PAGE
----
As dog lovers, we already know that chocolate is a big no-no for our dogs. Chocolate contains a compound called Theobromine. Theobromine converts into Xanthine and can significantly interfere with their central nervous system. Humans can easily metabolize Theobromine, but dogs process this compound very slowly, which allows the compound to build up to toxic levels within their system. This chemical also works as a diuretic, which can lead to severe dehydration. Chocolate might give us a much-needed oxytocin boost, but this can be a real disaster for our dog, with its main effect causing an overstimulation of their muscles, including their heart.


Chocolate - do not feed dogs - diet


6. Garlic:


We admit, nothing beats a warm slice of garlic bread, and it can certainly be tempting for our dogs too. Garlic is toxic to our dog because it contains a compound called thiosulfate. Thiosulfate causes direct damage to the red blood cells, which, in turn, means less oxygen will reach their bodily tissues. Consumption of garlic can lead to weakness and lethargy, so please remain responsible and keep the garlic cloves out of reach.


foods to not feed your dog - garlic


7. Grapes:


People often think that all fruits are automatically nutritious for our dogs. This belief couldn’t be further from the truth - grapes are widely documented as one of the most toxic foods that your beloved dog can ever consume. Grapes can lead to kidney failure, and even death. Interestingly, the toxic substance in grapes remains unknown, but we do know that your dog cannot metabolize the tannins, flavonoids, and monosaccharides in grapes. Even in small quantities, these tiny fruits can cause death, so always make sure they are out of range.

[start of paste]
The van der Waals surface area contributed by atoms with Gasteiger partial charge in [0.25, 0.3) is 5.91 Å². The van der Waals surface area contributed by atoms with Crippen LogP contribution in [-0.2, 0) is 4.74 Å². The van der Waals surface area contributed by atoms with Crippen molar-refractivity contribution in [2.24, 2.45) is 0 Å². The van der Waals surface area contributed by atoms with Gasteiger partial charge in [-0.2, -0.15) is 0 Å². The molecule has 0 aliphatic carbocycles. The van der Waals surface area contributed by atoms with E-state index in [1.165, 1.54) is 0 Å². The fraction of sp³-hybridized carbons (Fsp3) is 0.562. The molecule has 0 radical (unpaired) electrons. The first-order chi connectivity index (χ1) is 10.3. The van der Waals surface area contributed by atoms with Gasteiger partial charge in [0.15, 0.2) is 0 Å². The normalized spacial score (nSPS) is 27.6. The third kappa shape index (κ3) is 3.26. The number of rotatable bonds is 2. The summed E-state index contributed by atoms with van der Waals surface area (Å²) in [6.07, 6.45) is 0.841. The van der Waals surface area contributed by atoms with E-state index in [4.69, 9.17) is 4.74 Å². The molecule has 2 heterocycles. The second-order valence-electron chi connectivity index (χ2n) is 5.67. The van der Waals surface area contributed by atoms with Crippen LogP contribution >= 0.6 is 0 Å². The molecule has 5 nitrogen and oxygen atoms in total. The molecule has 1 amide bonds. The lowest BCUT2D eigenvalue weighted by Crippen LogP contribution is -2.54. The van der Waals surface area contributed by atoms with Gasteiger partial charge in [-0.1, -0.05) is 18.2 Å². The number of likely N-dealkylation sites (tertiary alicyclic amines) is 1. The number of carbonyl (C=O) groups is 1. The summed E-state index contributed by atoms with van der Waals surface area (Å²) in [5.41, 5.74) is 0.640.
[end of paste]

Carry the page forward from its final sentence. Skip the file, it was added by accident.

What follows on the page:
8. Onions:


Onions contain a compound called N-propyl disulfide. This compound has proven to lead to oxidative damage of the red blood cells, whereby the toxin will attach to the oxygen molecules in the cells. This interferes with oxygen transportation throughout the body, which, in turn, can cause anaemia and further oxidative damage. Undesirably, this process will also trick your dog’s body into recognizing the blood cell as a foreign body, which causes the red blood cell to be destroyed (haemolysis), resulting in haemolytic anaemia.


foods to not feed your dog - onion


9. Cooked bones:


Undoubtably, our dogs love bones – plus, it keeps them quiet for hours! Raw bones are a rich source of essential minerals that are beneficial to their health, whilst providing great mental stimulation - preventing boredom and reducing unwanted behaviours. Nevertheless, only give your dog raw, uncooked bones to chew on (supervised, of course) and avoid cooked bones. Cooked bones will easily splinter, cause constipation, and in some instances, lead to perforation of the gut - which can be fatal. When a bone is cooked, its structure is significantly altered. The cooking process causes the bone to dry out, which makes the bone harder, more brittle, and difficult to digest, while also increasing the chances that it will splinter. These splinters are incredibly dangerous, since they can cause serious injuries in the mouth, throat, and further down the digestive tract. It may seem natural to give the dog a bone, but not if it is cooked!


Dog diet - what not to feed your dog onions grapes avocado chocolate


10. Macadamia nuts:


Macadamia nuts are fruits of the rare macadamia tree. Although these nuts are not an everyday food, they are often found in baked goods, such as cakes and trail mix. Even though we can eat these, macadamia nuts are harmful to our dogs, and can lead to weakness in the hindlegs, vomiting, diarrhoea, panting, swollen limbs, ataxia, hyperthermia, and depression. Even though the toxic element of these nuts has not yet been identified, it is best to keep these away from your pooch.


In summary:

Whether your dog is sniffing around your feet, or using their big eyes to gaze into yours, it can be very tempting to give them a treat - but be mindful of the foods you are feeding them.  Your dog is an opportunist, and their willingness to eat any food has no indication on whether the food is good or bad for them. As a general rule, it’s safest to stick to feeding your dog what your veterinarian recommends - this way you know your dog will consume the right balance of nutrients to meet their needs. Nevertheless, if you want to give them a treat, please do your research beforehand, to guarantee you are giving them the best nutrition they deserve.